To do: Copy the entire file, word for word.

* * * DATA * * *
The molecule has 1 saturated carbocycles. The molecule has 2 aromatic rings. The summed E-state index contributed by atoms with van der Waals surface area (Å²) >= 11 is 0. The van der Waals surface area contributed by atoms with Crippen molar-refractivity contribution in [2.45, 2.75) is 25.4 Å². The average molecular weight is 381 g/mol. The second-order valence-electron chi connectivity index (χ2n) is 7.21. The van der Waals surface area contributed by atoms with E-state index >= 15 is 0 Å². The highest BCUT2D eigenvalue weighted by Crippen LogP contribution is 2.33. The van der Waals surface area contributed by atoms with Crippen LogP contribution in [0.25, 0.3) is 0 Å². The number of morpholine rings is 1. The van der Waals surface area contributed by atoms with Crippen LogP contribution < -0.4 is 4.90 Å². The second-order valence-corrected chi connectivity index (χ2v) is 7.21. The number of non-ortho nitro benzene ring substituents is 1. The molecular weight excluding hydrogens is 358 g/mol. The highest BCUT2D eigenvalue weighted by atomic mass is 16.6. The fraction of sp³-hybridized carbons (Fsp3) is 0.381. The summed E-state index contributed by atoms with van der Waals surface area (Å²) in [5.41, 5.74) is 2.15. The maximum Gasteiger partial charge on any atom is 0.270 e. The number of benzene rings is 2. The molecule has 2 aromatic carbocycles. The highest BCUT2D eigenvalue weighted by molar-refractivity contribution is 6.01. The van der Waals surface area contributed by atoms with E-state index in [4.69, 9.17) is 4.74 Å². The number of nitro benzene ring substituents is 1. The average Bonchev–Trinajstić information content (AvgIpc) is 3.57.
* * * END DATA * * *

The molecule has 1 saturated carbocycles. The molecule has 2 aromatic rings. The summed E-state index contributed by atoms with van der Waals surface area (Å²) >= 11 is 0. The van der Waals surface area contributed by atoms with Crippen molar-refractivity contribution in [2.45, 2.75) is 25.4 Å². The average molecular weight is 381 g/mol. The second-order valence-electron chi connectivity index (χ2n) is 7.21. The van der Waals surface area contributed by atoms with E-state index >= 15 is 0 Å². The highest BCUT2D eigenvalue weighted by Crippen LogP contribution is 2.33. The van der Waals surface area contributed by atoms with Crippen LogP contribution in [0.25, 0.3) is 0 Å². The number of morpholine rings is 1. The van der Waals surface area contributed by atoms with Crippen LogP contribution < -0.4 is 4.90 Å². The second-order valence-corrected chi connectivity index (χ2v) is 7.21. The number of non-ortho nitro benzene ring substituents is 1. The molecular weight excluding hydrogens is 358 g/mol. The highest BCUT2D eigenvalue weighted by atomic mass is 16.6. The fraction of sp³-hybridized carbons (Fsp3) is 0.381. The summed E-state index contributed by atoms with van der Waals surface area (Å²) in [5.41, 5.74) is 2.15. The maximum Gasteiger partial charge on any atom is 0.270 e. The number of benzene rings is 2. The molecule has 2 aromatic carbocycles. The highest BCUT2D eigenvalue weighted by molar-refractivity contribution is 6.01. The van der Waals surface area contributed by atoms with E-state index in [4.69, 9.17) is 4.74 Å². The number of nitro benzene ring substituents is 1. The average Bonchev–Trinajstić information content (AvgIpc) is 3.57.